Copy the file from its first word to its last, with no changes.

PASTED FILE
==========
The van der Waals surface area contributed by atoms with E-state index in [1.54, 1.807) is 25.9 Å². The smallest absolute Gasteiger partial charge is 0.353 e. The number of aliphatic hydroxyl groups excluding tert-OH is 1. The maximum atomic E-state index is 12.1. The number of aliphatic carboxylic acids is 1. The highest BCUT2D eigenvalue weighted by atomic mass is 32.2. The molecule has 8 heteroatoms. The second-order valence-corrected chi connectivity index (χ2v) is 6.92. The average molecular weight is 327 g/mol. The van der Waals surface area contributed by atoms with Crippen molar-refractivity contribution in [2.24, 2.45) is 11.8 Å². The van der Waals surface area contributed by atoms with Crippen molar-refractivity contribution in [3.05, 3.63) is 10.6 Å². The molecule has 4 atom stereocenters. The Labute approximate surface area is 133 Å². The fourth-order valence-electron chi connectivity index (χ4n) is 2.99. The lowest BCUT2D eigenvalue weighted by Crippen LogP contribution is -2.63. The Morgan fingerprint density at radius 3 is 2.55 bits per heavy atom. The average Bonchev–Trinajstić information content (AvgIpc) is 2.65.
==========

The van der Waals surface area contributed by atoms with E-state index in [1.54, 1.807) is 25.9 Å². The smallest absolute Gasteiger partial charge is 0.353 e. The number of aliphatic hydroxyl groups excluding tert-OH is 1. The maximum atomic E-state index is 12.1. The number of aliphatic carboxylic acids is 1. The highest BCUT2D eigenvalue weighted by atomic mass is 32.2. The molecule has 8 heteroatoms. The second-order valence-corrected chi connectivity index (χ2v) is 6.92. The average molecular weight is 327 g/mol. The van der Waals surface area contributed by atoms with Crippen molar-refractivity contribution in [2.24, 2.45) is 11.8 Å². The van der Waals surface area contributed by atoms with Crippen molar-refractivity contribution in [3.05, 3.63) is 10.6 Å². The molecule has 4 atom stereocenters. The Labute approximate surface area is 133 Å². The fourth-order valence-electron chi connectivity index (χ4n) is 2.99. The lowest BCUT2D eigenvalue weighted by Crippen LogP contribution is -2.63. The Morgan fingerprint density at radius 3 is 2.55 bits per heavy atom. The average Bonchev–Trinajstić information content (AvgIpc) is 2.65.